The Lacombe community – evolution by fire

From a log cabin in 1889 to town status in 1902.

HOWARD FREDEEN

From a log cabin in 1889 to town status in 1902.

Such was the growth of the community of Lacombe during its first decade. In the decade that followed, fire would shape and reshape the downtown core. Frame construction, grass growing tall along streets and alleys, plank sidewalks, ashes from kitchen stoves deposited near the back alley, careless smokers in the backyard privy, shortage of water; all combined to make fire a constant threat. Volunteers manned the Burris fire engine, with the water carried in pails from nearby residents, from the tanks of rainwater collected by Cummings from the roof of his skating rink, or hand- pumped from local wells.

A latecomer to these wells was drilled in 1917 – through the sidewalk at the northwest corner of the Merchants Bank (Flatiron Building).

Long before this, however, a public well had been drilled adjacent to the Town office. Water storage tanks were located in the downtown and water was available from the CPR water tower erected circa 1905 near the present day intersection of the CPR tracks with Hwy. 12.

A ‘fire brigade’ bylaw was enacted by the Town council in 1907 but hand pumping of water continued until 1924 when the town negotiated with the CPR to locate three hydrants along the new water line from Barnett Lake.

The Town experienced its first major fire in September 1906. Save for a single building, the entire business block from Nanton St. east along the south side of Barnett was destroyed. The triangular shape of this block earned for the site the title by which it is known today, the ‘Flatiron Block’.

The survivor of this conflagration was the Merchants Bank, the brick structure completed in 1904.

Town fathers enacted ordinances requiring that all new construction in the downtown core be of brick and that frame buildings there be sheathed in brick.

This decree was a boon to the local brickyards, and it appeared to have the desired effect as three years passed before the next major fire. Then in 1909 there were two fires only one month apart. Both were on Barnett Ave. west of Nanton St.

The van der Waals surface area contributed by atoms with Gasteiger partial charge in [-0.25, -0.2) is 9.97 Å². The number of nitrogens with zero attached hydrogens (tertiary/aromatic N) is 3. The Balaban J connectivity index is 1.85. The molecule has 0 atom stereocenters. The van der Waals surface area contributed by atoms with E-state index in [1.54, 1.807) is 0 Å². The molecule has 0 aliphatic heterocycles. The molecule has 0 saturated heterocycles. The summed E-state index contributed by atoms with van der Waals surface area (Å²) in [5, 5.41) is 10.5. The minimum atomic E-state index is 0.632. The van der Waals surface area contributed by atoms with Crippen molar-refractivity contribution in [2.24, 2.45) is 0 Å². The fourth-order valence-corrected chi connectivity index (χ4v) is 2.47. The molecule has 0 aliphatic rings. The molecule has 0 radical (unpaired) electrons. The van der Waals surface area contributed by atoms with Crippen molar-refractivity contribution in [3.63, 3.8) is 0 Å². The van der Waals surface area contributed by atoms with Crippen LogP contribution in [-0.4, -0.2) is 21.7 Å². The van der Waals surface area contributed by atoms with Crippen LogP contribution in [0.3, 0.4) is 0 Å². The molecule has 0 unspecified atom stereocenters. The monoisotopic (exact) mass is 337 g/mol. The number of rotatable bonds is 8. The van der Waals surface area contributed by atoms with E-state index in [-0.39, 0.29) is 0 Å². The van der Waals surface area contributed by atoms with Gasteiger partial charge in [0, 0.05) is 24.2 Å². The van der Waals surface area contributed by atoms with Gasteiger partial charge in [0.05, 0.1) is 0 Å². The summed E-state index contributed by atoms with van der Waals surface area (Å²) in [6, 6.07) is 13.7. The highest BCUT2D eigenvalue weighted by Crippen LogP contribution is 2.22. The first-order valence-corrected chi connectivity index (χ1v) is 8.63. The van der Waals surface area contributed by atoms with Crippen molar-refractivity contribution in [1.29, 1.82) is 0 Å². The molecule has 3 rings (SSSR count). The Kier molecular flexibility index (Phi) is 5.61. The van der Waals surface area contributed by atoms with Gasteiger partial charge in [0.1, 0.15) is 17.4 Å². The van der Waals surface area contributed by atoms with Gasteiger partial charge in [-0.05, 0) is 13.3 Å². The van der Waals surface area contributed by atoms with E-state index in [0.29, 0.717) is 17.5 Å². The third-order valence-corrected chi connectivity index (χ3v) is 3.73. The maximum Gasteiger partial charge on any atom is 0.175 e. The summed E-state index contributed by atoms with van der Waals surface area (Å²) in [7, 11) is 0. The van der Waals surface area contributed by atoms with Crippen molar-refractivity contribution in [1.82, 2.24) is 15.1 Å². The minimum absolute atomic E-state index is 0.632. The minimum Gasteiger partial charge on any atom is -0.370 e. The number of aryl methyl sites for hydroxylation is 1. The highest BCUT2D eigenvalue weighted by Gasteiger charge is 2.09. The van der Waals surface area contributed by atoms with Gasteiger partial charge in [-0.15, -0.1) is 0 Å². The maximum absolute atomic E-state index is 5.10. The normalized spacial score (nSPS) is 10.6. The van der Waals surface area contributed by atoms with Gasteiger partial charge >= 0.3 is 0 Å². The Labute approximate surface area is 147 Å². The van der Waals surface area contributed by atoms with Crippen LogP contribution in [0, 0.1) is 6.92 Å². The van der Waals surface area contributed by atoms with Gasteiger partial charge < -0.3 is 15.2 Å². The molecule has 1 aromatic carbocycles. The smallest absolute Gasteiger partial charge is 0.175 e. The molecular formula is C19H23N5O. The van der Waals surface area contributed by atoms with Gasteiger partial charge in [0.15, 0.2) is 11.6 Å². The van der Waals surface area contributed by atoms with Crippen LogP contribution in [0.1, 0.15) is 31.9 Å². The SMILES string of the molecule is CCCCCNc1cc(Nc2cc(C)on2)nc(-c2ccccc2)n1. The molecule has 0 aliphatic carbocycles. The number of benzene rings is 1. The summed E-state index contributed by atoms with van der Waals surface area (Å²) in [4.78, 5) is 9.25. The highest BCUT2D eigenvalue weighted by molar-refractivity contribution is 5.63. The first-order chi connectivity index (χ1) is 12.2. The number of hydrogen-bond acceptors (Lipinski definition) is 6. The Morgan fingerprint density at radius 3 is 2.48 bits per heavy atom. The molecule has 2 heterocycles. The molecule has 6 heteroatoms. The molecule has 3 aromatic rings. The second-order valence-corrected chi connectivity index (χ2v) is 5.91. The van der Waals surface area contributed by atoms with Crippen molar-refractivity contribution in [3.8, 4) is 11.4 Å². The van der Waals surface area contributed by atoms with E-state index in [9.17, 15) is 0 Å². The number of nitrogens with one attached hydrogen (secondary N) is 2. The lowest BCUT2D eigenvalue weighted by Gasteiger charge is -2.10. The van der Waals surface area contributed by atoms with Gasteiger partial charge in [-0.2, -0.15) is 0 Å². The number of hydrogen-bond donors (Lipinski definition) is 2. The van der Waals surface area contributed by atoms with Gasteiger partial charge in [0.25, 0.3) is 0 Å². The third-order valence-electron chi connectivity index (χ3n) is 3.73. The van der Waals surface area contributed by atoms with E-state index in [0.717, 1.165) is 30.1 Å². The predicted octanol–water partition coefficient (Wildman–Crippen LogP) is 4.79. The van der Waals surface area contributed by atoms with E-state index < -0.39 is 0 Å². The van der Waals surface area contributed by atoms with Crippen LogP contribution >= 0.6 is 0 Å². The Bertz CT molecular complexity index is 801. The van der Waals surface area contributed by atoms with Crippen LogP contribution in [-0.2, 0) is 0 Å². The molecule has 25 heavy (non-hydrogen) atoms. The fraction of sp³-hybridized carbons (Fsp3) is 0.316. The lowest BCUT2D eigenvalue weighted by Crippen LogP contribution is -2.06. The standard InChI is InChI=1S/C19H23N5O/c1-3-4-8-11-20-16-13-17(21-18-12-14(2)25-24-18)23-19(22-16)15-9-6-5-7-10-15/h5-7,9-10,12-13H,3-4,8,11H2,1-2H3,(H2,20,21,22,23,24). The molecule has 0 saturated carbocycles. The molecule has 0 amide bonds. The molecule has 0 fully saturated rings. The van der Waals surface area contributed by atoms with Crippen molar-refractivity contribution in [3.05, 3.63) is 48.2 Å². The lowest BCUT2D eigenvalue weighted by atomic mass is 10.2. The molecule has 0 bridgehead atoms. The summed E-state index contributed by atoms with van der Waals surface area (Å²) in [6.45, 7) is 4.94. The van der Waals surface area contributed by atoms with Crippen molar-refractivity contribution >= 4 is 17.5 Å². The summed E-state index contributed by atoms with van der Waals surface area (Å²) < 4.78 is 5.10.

On Aug. 7, 1909, the Royal Hotel, three adjoining businesses and three residences were lost to fire and on Sept. 12 the Russell Block and adjoining buildings were destroyed.

These 1909 fires did not test the efficacy of brick construction for the conversion to brick had not reached this area of the Town. Realization that bricks were not the solution to fire control was brought home by the fire that destroyed the Victoria Hotel on Jan. 1, 1911. This was after the hotel had been remodeled, expanded and sheathed in brick but by dawn of New Year’s Day it lay in ashes along with the Puffer-Chung block to the north.

Two more major fires would occur before 1911 was history. One was the Lacombe Produce building which stood at the intersection of Glass St. and Barnett, just east across the street from the Day Block. This was a case of arson for the bookkeeper was convicted of embezzlement of company funds.

The other fire was Cummings rink. This multipurpose rink was constructed in 1901 by Tom Cummings, owner/operator of the logging operation and sawmill located on the southeast shore of Gull Lake. The site chosen was the northeast corner of the block now occupied by the Lacombe Memorial Centre.

He tore it down in 1903 to replace it with a larger building. That building was destroyed by fire in the fall of 1911 and the Town built the next arena in 1912. This unit served all ice sports for 36 years. The roof collapsed in 1948 shortly after a junior hockey match had concluded before a capacity crowd. Outdoor rinks were used for the next three years for skating and hockey. Then came construction of the Memorial Recreation Centre with attached arena to accommodate 1,500 people. The arena was completed and in operation in 1951 one year before the Memorial Centre itself. The latter, although not quite complete, opened early in 1952.

Then on Nov. 23, 1953 came the final fire that would reshape the town, a conflagration that destroyed the newly opened Lacombe Memorial Centre and its attached arena. The main facility was rebuilt in situ but the replacement arena was erected several blocks distant on the site occupied today by the Lacombe Ice Centre. It opened in 1955. Although it too was lost to fire (June 18, 1968) it was replaced on the same location and the town’s footprint remained unchanged.